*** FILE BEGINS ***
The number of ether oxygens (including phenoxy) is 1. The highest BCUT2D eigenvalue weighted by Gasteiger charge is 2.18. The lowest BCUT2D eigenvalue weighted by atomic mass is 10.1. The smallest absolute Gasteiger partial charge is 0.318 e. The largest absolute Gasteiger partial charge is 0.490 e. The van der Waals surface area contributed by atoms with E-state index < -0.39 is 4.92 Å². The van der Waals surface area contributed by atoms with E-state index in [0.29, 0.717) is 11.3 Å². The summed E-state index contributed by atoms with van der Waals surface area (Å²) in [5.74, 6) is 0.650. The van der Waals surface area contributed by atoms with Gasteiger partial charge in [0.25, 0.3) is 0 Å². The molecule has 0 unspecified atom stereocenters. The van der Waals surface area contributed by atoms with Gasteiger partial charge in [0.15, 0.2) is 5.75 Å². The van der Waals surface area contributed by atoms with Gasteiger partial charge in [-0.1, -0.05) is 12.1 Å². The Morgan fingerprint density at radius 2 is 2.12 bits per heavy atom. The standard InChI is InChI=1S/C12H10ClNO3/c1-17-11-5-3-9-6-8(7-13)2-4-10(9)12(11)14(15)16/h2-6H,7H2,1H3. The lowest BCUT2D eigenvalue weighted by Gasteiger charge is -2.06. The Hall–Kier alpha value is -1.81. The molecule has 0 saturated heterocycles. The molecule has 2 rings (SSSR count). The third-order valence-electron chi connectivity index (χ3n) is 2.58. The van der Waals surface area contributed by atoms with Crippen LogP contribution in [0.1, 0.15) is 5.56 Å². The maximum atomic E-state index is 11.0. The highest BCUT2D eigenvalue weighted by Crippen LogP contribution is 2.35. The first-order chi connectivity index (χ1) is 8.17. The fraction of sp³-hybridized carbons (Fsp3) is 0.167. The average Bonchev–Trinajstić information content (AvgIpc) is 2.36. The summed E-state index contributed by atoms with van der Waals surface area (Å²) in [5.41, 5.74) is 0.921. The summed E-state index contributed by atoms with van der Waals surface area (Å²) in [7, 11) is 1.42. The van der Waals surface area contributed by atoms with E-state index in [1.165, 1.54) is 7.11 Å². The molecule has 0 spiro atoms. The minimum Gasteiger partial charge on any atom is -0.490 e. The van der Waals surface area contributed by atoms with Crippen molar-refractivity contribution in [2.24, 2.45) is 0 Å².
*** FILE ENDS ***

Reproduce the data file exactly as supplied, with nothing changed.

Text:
The number of ether oxygens (including phenoxy) is 1. The highest BCUT2D eigenvalue weighted by Gasteiger charge is 2.18. The lowest BCUT2D eigenvalue weighted by atomic mass is 10.1. The smallest absolute Gasteiger partial charge is 0.318 e. The largest absolute Gasteiger partial charge is 0.490 e. The van der Waals surface area contributed by atoms with E-state index < -0.39 is 4.92 Å². The van der Waals surface area contributed by atoms with E-state index in [0.29, 0.717) is 11.3 Å². The summed E-state index contributed by atoms with van der Waals surface area (Å²) in [5.74, 6) is 0.650. The van der Waals surface area contributed by atoms with Gasteiger partial charge in [0.25, 0.3) is 0 Å². The molecule has 0 unspecified atom stereocenters. The van der Waals surface area contributed by atoms with Gasteiger partial charge in [0.15, 0.2) is 5.75 Å². The van der Waals surface area contributed by atoms with Gasteiger partial charge in [-0.1, -0.05) is 12.1 Å². The Morgan fingerprint density at radius 2 is 2.12 bits per heavy atom. The standard InChI is InChI=1S/C12H10ClNO3/c1-17-11-5-3-9-6-8(7-13)2-4-10(9)12(11)14(15)16/h2-6H,7H2,1H3. The lowest BCUT2D eigenvalue weighted by Gasteiger charge is -2.06. The Hall–Kier alpha value is -1.81. The molecule has 0 saturated heterocycles. The molecule has 2 rings (SSSR count). The third-order valence-electron chi connectivity index (χ3n) is 2.58. The van der Waals surface area contributed by atoms with Crippen LogP contribution in [0.1, 0.15) is 5.56 Å². The maximum atomic E-state index is 11.0. The highest BCUT2D eigenvalue weighted by Crippen LogP contribution is 2.35. The first-order chi connectivity index (χ1) is 8.17. The fraction of sp³-hybridized carbons (Fsp3) is 0.167. The average Bonchev–Trinajstić information content (AvgIpc) is 2.36. The summed E-state index contributed by atoms with van der Waals surface area (Å²) in [5.41, 5.74) is 0.921. The summed E-state index contributed by atoms with van der Waals surface area (Å²) in [7, 11) is 1.42. The van der Waals surface area contributed by atoms with E-state index in [1.165, 1.54) is 7.11 Å². The molecule has 0 spiro atoms. The minimum Gasteiger partial charge on any atom is -0.490 e. The van der Waals surface area contributed by atoms with Crippen molar-refractivity contribution in [2.24, 2.45) is 0 Å².